‘I have to say on behalf of Tiernan McCann… if he had the chance again he would have responded differently to what happened to him and we all accept that’. At that point, Mickey Harte should have stopped talking. He didn’t.
‘I just want to say that he wasn’t entirely to blame for all of this. If the player who raised his hand had chosen to do something differently, then the outcome would have been different as well.’
Oh dear. Tyrone can play football, but they ain’t great at public relations. Nobody likes them, and they don’t care. But maybe they should.
The Red Hand county have been here before. Time and time again, they provide the same defence. ‘Everybody else is at it.’ True, admittedly. Tiernan McCann isn’t the first man to drop like the barrel of bricks from The Dubliner’s ‘Why Paddy’s Not at Work Today’ without valid reason for doing so.
Ask Donncha O’Connor what the main factor was in his sending off during Cork’s 2008 semi-final with Kerry, and he’ll cite the theatrics of Aidan O’Mahony. In terms of time wasting and destruction of momentum, Tyrone are far from the sole transgressors. Mayo were overtly cynical in closing out their 2012 semi-final with Dublin. Twelve months later, Dublin administered more rugby tackles in the final ten minutes of the All-Ireland final than what we’ll see at next month’s World Cup. Many more examples are stored away in the annals of history, freely accessible to those who seek them.
Clearly then, there’s truth in what Tyrone say. How relevant is it in their quest for absolution? Not relevant at all, actually. In fact, Mickey Harte’s ridiculous defence of McCann is only likely to compound their image problem, a problem that matters far more than they seem to realise.
Tyrone might well be suffering at the hands of media bias. They were continuously branded as a dull footballing outfit throughout the noughties, largely based on their aesthetically awkward 2003 win. Their style of football on the way to victories in 2005 and 2008 was of a far more exhilarating variety, but reputations are stubborn things. Kerry produced the most turgid winning performance of recent years in grounding out last year’s All-Ireland final, but maintained a status as purveyors of sublime football, and only sublime football. Hypocrisy can be staggering.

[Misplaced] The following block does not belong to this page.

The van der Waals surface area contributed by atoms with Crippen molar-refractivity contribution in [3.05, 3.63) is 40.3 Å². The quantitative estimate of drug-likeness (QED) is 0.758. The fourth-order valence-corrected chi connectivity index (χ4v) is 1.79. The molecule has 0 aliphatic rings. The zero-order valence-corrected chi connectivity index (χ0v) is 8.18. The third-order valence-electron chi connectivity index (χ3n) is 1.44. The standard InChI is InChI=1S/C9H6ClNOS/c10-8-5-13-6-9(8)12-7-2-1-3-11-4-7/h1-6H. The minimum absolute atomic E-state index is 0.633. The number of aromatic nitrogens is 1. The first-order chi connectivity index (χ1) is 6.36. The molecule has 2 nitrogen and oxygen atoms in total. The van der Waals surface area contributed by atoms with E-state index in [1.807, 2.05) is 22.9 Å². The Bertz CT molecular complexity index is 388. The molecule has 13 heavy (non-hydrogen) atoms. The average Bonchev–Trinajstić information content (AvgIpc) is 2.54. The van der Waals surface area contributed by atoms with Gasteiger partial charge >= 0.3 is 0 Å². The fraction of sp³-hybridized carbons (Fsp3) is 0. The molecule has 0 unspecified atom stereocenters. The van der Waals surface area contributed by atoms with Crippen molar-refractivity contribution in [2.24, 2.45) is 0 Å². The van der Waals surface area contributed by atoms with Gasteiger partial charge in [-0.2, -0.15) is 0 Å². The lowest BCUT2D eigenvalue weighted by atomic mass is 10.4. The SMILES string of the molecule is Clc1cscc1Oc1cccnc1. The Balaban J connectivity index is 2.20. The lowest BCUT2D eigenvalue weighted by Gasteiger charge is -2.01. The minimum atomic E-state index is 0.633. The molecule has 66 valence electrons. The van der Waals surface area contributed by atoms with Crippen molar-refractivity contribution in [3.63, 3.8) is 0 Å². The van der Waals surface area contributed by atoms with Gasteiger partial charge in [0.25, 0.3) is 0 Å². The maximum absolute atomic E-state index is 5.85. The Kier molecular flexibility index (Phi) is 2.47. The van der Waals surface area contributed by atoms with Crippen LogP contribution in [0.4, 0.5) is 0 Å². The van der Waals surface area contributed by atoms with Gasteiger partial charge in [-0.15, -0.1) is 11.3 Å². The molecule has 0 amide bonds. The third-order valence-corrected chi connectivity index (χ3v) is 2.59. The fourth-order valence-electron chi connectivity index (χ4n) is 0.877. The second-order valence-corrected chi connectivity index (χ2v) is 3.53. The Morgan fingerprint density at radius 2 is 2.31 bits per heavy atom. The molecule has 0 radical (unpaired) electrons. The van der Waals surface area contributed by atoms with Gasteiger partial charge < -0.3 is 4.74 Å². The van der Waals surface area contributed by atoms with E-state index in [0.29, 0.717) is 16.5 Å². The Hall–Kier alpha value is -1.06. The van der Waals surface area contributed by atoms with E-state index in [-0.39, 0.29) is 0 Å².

But media prejudice or not, Tyrone have been spotted near more crime scenes over the last twelve years than most counties have in their entire history. The 2003 semi-final, the battle of Omagh, the Derrytresk saga and the Cavanagh pull-down all rank highly in a list of the most divisive episodes of the last fifteen years. More recently, the Red Hand County has been equally influential in the production of negative headlines. Tyrone’s Under-21 manager was refused entry to the Tipperary dressing room following the teams’ All-Ireland final earlier this year.
Their Ulster senior championship game with Donegal was noted for its cynicism, while two of their minor team were accused, whether rightly or wrongly, of the most heinous vulgarity. Throw the McCann incident into the basket, and 2015 has been another unmitigated disaster for Tyrone’s PR wing. Tyrone may not have been entirely to blame in many of the aforementioned incidents, if any, but their status as the common denominator might not sit well with many, including those possessing meaningful power.
They don’t help their situation. Philip Jordan has labelled calls for Tiernan McCann to apologise as ‘ridiculous’. Perhaps he’s right, but if McCann was to handle the media in a mature way in response to his actions, whether sincere in his words or otherwise, it could be of benefit to both himself and his county as they step up their search for Sam. That seems unlikely to happen. Mickey Harte could have easily, and should have, left his response to the McCann situation at the sentence quoted at this article’s outset. What an infinitely more pleasant aftertaste that would have left for those who matter. To attribute equal blame to Darren Hughes, guilty on that occasion of nothing more than naivety, is a move likely to incite the angry mob. His point claiming that the transgression of Paul Finlay was more serious is neither untrue, uninteresting nor irrelevant. But it’s unlikely to change public perception of his charges, and attempts to undermine the significance of McCann’s cowardly action will do little to alter widely held views, at least not in a positive sense.
Does it matter what people think of them? Well, actually, it might. Much attention was drawn to Mayo’s cynicism in the 2012 semi-final, and they could hardly catch a break from Maurice Deegan three weeks later. Tyrone themselves challenged Mayo for long stretches in their 2013 All-Ireland semi-final, but had to play against sixteen men in the aftermath of their controversial quarter-final against Monaghan. They are not without chance against Kerry in a fortnight’s time, but they might need every advantage they can get. To lose the benefit of the referee’s doubt could prove crucial.
Tyrone are a fine footballing county. Their performance against Monaghan was consistently strong, and at times excellent. But, whether rightly or wrongly, their reputation precedes their every move. What we can say more definitely is that they could, and should, be doing a lot better in terms of kneading that perception. It is of far more importance than they seem to realise.